Introduction: Cryptography, NSA Backdoors, and the Problem of Entropy
Cryptography gives us the capability to encrypt and decrypt messages, giving us confidentiality, privacy, and security. This relies on large amounts of strong random numbers. Unfortunately, computers, being deterministic machines, are super bad at generating random numbers.
(Why does our cryptographic technology require large amounts of randomness? Here's a gentle introduction for the layman: link to follow in next update)
I'm going to use the word entropy here, and by entropy I simply mean the measure of randomness. Low entropy means low randomness or more predicable, high entropy means high randomness or unpredictable.
For our encryption technologies to actually work and protect our privacy and security, we rely on large amounts of randomness (high entropy). When there isn't enough entropy available in a system, the privacy and security technologies break down really badly.
Since computers are super bad at randomness, the industry has relied on hardware random number generators, also known as "True" Random Number Generators or TRNGS. These come in several form factors – USB dongles, add-in cards, or, most famously today, integrated directly into CPUs, like Intel Secure Key and VIA's Padlock. This was a good, working solution.
But everything changed when the Fire Nation attacked.
But everything changed with Edward Snowden / NSA leaks. HWRNGs became untrustworthy.
Whether these suspicions are an overreaction or not isn't the point. The real problem is that reliance on blackboxes, and ones which we are barely able to review or audit - if at all - is never a good idea, particularly for something so central to our security and privacy.
So if HWRNGs are out, and computers are still deterministic machines, and we know for a fact (thanks to Henigner et al) how widespread low entropy devices are and the catastrophic results that ensue, how do we move on? What solution can we use and deploy widely?
In this line of research and prototype testing, I'll introduce the Virtual Coin Flip paradigm, and its prototype implementation called Micro-Benchmark Timing Aggregation. With these techniques, it is possible to have stronger cryptography for every device, everywhere, by being more resistant to NSA backdoors through openness and auditability, as well as cheap deployment as it demands nothing more than a key component that all devices MUST already have: just any CPU.
No More Blackboxes: Openness and Auditability
Before we proceeed to the overarching paradigm and the specific implementation, it's important to mention first two key principles that guided their design.
These two key principles are openness and auditability.
- Openness - being so central to privacy and security, whatever our source of secure random numbers should be truly open, as in Open Source – with the entire algorithm available – and not a blackbox. If the algorithm is truly a CSPRNG, then the algorithm itself need not be secret. This is also applies to seeding techniques. The method of generating secure random numbers or collecting the initial seed entropy should be easily studied and reviewed by interested parties. This is essential so that the very core of our security and privacy technologies is not something that can easily be backdoored or otherwise tampered with by nation-states and their security agencies.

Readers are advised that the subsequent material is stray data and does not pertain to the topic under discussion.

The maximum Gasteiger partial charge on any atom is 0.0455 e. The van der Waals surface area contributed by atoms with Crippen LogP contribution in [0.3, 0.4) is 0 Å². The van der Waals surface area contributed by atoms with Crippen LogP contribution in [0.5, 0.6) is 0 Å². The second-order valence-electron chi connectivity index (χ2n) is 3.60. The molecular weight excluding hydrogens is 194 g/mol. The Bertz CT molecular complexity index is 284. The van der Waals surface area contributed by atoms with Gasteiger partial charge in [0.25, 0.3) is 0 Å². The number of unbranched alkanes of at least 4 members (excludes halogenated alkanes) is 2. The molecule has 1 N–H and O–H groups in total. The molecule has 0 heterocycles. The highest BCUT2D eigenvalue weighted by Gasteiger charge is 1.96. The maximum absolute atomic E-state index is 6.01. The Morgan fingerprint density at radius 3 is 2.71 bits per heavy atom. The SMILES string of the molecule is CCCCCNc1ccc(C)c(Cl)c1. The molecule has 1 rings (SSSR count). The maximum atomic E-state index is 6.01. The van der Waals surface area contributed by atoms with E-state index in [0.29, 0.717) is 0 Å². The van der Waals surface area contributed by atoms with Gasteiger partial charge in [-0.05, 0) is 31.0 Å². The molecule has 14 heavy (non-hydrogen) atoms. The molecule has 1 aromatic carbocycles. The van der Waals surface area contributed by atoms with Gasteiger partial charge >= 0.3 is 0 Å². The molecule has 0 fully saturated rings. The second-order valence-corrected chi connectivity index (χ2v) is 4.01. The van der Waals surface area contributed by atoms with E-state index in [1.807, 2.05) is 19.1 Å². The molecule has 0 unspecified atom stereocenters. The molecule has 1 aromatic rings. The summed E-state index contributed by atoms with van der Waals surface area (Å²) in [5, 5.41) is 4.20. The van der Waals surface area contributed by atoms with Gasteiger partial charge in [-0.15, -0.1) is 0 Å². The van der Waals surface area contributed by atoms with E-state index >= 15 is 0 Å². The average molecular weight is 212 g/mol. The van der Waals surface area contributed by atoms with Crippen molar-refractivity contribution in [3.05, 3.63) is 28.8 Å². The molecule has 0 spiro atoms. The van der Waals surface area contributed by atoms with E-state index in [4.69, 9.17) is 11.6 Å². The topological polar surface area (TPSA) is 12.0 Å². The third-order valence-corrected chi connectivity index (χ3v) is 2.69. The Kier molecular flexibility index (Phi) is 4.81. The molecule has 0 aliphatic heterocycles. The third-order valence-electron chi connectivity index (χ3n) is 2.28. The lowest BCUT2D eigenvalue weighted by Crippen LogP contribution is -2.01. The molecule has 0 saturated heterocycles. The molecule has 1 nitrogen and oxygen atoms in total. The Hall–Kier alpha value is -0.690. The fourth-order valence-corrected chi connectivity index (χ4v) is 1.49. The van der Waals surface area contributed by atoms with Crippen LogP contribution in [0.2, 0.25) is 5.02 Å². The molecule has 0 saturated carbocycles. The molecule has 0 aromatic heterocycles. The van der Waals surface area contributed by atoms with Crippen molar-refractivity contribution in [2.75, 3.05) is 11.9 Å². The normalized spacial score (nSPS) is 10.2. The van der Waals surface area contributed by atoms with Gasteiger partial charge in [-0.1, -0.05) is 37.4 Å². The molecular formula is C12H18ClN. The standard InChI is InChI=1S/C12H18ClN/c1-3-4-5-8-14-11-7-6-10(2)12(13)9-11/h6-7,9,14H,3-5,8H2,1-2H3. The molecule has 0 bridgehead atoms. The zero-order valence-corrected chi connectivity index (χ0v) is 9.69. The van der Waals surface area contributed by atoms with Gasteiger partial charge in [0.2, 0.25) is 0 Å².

- Auditability – an extension of Openness, this criteria demands that aside from being open in spirit (which is easily accomplished by releasing something under an Open Source license and hosting the code publicly, such as through GitHub), the program itself is practically auditable – that is, it is as simple as possible, and avoids forms of programming or implementation "cleverness" that make the act of review harder.
I propose these key guiding principles as criteria for our confidence in any source of randomness. This doesn't refer to the quality of the randomness output, but rather to the level of trust – e.g., confidence that it has not been tampered with, backdoored, or otherwise obviously broken in some manner.
A 25,000-line algorithm that is mostly monolithic, for example, can easily be released as Open Source and hosted in a public GitHub repository. However, while it passes criteria #1 easily, it may not pass criteria #2, since being a monolithic, 25,000-line monster will make it extremely hard or impractical to thoroughly review and audit, which will lessen confidence in it as a trusted source, regardless of the quality of its output. In such a case, we would be better off with a similarly open, but far less complex implementation, which is easier to have reviewed and audited, and therefore more trusted.
The Virtual Coin Flip Paradigm
Virtual Coin Flip (VCF) is a paradigm for collecting entropy (generating randomness) in our computing devices. This paradigm is important because our devices are deterministic machines, so they're terrible at generating the randomness we need for cryptographic purposes. VCF outlines a model for reasonable and reliable randomness generation across all types of devices.
Imagine you have a fair coin. You toss it once, it's a 50/50 chance of being heads or tails. That's just 1 bit of entropy, so it's a very low entropy event.